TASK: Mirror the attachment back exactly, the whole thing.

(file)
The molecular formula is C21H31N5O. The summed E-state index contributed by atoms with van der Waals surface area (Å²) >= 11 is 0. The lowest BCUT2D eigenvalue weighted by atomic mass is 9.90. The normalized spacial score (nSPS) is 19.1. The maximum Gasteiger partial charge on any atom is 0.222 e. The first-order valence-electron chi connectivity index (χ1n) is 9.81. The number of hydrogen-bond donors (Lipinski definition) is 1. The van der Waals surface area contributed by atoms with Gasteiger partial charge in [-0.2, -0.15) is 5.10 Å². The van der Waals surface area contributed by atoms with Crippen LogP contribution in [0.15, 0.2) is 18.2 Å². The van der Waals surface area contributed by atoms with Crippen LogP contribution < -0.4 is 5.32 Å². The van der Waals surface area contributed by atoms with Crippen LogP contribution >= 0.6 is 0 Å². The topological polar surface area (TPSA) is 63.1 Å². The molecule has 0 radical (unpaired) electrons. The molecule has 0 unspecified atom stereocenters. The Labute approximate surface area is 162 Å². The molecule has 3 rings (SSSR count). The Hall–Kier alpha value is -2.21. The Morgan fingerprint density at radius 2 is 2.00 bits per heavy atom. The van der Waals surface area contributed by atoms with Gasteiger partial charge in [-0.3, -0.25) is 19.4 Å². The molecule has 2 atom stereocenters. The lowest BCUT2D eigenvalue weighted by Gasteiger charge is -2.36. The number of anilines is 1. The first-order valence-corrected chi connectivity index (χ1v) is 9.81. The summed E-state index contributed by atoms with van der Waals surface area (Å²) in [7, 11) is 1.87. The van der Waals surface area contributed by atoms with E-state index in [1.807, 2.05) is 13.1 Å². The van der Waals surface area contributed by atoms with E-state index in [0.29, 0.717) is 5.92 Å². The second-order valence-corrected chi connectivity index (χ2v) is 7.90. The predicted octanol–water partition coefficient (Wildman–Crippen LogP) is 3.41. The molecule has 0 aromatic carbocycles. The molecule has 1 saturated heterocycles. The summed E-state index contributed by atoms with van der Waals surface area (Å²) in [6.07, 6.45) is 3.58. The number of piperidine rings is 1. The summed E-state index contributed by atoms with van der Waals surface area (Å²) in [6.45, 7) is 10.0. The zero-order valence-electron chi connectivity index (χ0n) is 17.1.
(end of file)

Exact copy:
The molecular formula is C21H31N5O. The summed E-state index contributed by atoms with van der Waals surface area (Å²) >= 11 is 0. The lowest BCUT2D eigenvalue weighted by atomic mass is 9.90. The normalized spacial score (nSPS) is 19.1. The maximum Gasteiger partial charge on any atom is 0.222 e. The first-order valence-electron chi connectivity index (χ1n) is 9.81. The number of hydrogen-bond donors (Lipinski definition) is 1. The van der Waals surface area contributed by atoms with Gasteiger partial charge in [-0.2, -0.15) is 5.10 Å². The van der Waals surface area contributed by atoms with Crippen LogP contribution in [0.15, 0.2) is 18.2 Å². The van der Waals surface area contributed by atoms with Crippen LogP contribution < -0.4 is 5.32 Å². The van der Waals surface area contributed by atoms with Crippen LogP contribution >= 0.6 is 0 Å². The topological polar surface area (TPSA) is 63.1 Å². The molecule has 0 radical (unpaired) electrons. The molecule has 0 unspecified atom stereocenters. The Labute approximate surface area is 162 Å². The molecule has 3 rings (SSSR count). The Hall–Kier alpha value is -2.21. The Morgan fingerprint density at radius 2 is 2.00 bits per heavy atom. The van der Waals surface area contributed by atoms with Gasteiger partial charge in [-0.3, -0.25) is 19.4 Å². The molecule has 2 atom stereocenters. The lowest BCUT2D eigenvalue weighted by Gasteiger charge is -2.36. The number of anilines is 1. The first-order valence-corrected chi connectivity index (χ1v) is 9.81. The summed E-state index contributed by atoms with van der Waals surface area (Å²) in [7, 11) is 1.87. The van der Waals surface area contributed by atoms with E-state index in [1.807, 2.05) is 13.1 Å². The van der Waals surface area contributed by atoms with E-state index in [0.29, 0.717) is 5.92 Å². The second-order valence-corrected chi connectivity index (χ2v) is 7.90. The predicted octanol–water partition coefficient (Wildman–Crippen LogP) is 3.41. The molecule has 0 aromatic carbocycles. The molecule has 1 saturated heterocycles. The summed E-state index contributed by atoms with van der Waals surface area (Å²) in [6.07, 6.45) is 3.58. The number of piperidine rings is 1. The summed E-state index contributed by atoms with van der Waals surface area (Å²) in [6.45, 7) is 10.0. The zero-order valence-electron chi connectivity index (χ0n) is 17.1.